Once upon a time, the problem encountered by cab riders during the Yuletide season would be hailing a cab that would take them to their destination without demanding a fixed and excessively high fare, a prohibited practice known as “kontrata.” That is, if the cab even bothers to stop at all.
But in this age of smartphones and internet, the problem now are the app-based transport network companies (TNCs) that have taken over the market previously monopolized by taxicabs — Grab and Uber. Although commuters don’t have to stand in the middle of the street to hail a cab or bargain with cab drivers for lower fares, they now have to part with at least half of the ordinary workers’ daily minimum wage (now pegged as P491 in Metro Manila) to get a ride with Uber or Grab. And that’s assuming their driver even accepts your request.
Last month, Land Transportation and Franchising Regulatory Board (LTFRB) Chairman Martin Delgra III told the riding public: “We are reviewing the current rules, and we are seriously considering to include the level of accountability on the TNCs. Hopefully, before the end of the year, we can amend the rules.” We only have 5 days left before 2016 bows out but we’ve heard nothing from Delgra. At least none that would put a cap on the fares charged by Uber and Grab which, at times, have gone from exorbitant to outright extortion.
When you are being charged by TNCs P364 for a 4-kilometer trip after the morning rush hour, isn’t that an abuse of their government franchise? There’s a reason why the franchise given to TNCs like Uber and Grab is called a “certificate of public convenience.” It is supposed to promote public interest, meaning, the services provided by TNCs is for the convenience for the riding public.
When TNCs charge exorbitant rates or become picky with their passengers, not only do they harm public interest, they’re no different from taxis plying our streets. They’ve become, for all intents and purposes, regular cabs except without the taximeter and body markings. They should therefore be treated the same way as ordinary taxis in terms of franchise requirements, fare rates, body markings, etc.
People have already taken to social media to denounce the absurd pricing of TNCs during the Christmas rush. A Facebook user urged TNCs to return to the honest pricing commuters used to experience. He narrated how he “got an UberX estimate of 400 pesos which ended up being 850 pesos. Crazy. Seems very dishonest.” This after Uber supposedly switched to “upfront” charges from its former “time and distance” pricing scheme.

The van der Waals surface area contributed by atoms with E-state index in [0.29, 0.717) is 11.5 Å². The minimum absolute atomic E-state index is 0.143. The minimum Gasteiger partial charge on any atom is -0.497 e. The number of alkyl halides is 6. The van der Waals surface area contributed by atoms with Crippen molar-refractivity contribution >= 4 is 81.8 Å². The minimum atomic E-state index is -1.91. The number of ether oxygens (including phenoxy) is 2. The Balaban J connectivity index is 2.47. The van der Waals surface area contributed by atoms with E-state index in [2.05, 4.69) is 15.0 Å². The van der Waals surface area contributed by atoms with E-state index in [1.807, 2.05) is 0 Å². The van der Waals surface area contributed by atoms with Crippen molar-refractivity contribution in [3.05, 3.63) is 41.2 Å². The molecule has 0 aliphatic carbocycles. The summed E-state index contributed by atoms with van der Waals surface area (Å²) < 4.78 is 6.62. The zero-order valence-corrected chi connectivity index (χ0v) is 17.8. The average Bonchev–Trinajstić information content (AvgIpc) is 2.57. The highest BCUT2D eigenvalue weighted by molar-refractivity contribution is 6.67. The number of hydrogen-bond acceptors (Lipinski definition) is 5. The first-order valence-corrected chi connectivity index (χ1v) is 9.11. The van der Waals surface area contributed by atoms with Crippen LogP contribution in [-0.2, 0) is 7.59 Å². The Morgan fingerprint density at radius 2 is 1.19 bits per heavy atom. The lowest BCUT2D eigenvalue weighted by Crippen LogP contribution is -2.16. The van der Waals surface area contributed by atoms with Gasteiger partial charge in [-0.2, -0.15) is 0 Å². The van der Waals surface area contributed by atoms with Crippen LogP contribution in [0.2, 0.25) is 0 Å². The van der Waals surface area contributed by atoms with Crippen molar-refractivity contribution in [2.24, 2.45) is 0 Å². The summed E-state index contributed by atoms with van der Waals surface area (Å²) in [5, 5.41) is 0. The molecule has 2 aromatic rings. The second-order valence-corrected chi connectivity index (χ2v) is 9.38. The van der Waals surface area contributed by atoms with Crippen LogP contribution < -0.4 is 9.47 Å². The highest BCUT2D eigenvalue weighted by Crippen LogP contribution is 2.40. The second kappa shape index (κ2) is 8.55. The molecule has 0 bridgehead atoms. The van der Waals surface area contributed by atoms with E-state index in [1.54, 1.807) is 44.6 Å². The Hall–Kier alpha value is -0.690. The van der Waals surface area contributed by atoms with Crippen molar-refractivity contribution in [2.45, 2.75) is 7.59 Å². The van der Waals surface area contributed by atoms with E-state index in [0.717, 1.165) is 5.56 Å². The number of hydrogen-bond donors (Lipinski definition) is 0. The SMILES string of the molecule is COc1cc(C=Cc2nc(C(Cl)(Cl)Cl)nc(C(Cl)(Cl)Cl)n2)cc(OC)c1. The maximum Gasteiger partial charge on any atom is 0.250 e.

A Twitter user also wrote that “Uber and Grab’s price surge mechanism is just an automated version of regular taxi drivers asking for extra fees on top of meter price.” It’s actually even worse as crooked cab drivers at least give you a fixed “kontrata” fare while the TNCs hit you with a “surge-price” after you reach your destination. Another Facebook user posted a screenshot of a P490 Uber trip which usually costs him P190.
What aggravates matters is that Uber and Grab drivers are choosing passengers based on destination and fare amount, much like ordinary taxis. Unlike before when TNC vehicles were automatically matched with a passenger, drivers can now pick out who they want to accept. No wonder a Twitter user called TNCs as the new “isnabero vehicles” of the Philippines.
We experienced this problem first-hand when we recently tried to book a TNC vehicle for a short trip to the mall. After the booking app went through several drivers without any one of them accepting our request, a prompt appeared on the screen saying all their drivers were busy. That, of course, is pure B.S. because the app showed there were more than a dozen TNC vehicles within a 2-kilometer radius of our location. Even TNC drivers we’ve talked to admit to picking more lucrative (i.e. less traffic) routes and higher fare passengers.
TNCs like Uber justify their surge pricing arguing that when demand is high and there are insufficient cars in the area, “dynamic pricing will automatically go into effect in these locations to encourage more drivers to get out on the road.” For its part, Grab’s country marketing head said its fares are system-generated without human intervention. In short, they would like the public to believe that since a computer program determines how the fares are set or how driver choose their passengers, trip pricing and passenger bookings are done fairly and objectively. Tell that to the marines!
Uber and Grab both rely on computer algorithms to calculate fares and book passengers. In layman’s terms, a computer algorithm tells the computer what to do, and how it’s going to do it. And because this is all man-made, it can be manipulated or programmed to produce a certain result.
The problem here is that there is very little transparency as to how these computer algorithms actually work. It is this algorithm that the LTFRB needs to understand, or at the very least, exercise regulatory control over, first, by setting a cap on surge prices, and second, by fully automating passenger bookings. If taxi drivers can make a tidy profit from “kontrata” fares, why should Uber or Grab’s fares be allowed to go higher?
Early this year, Uber was sued in the US after a commuter complained that the ride-hailing company’s algorithm violates anti-monopoly laws for “restrict[ing]price competition among drivers to the detriment of Uber riders.” And to illustrate the vulnerability of computer algorithms, Uber’s surge pricing caused a Philadelphia woman to be charged more than $28,000 (or P1.4-million) for a ride last week.
True, DOTC Department Order No. 2015-011 legitimizing the operation of TNCs helped to vastly improve the public transport in the metropolis. But without stricter supervision by the LTFRB, the riding public will be left at the mercy of TNCs as in the case of Uber and Grab’s fare pricing and picky drivers.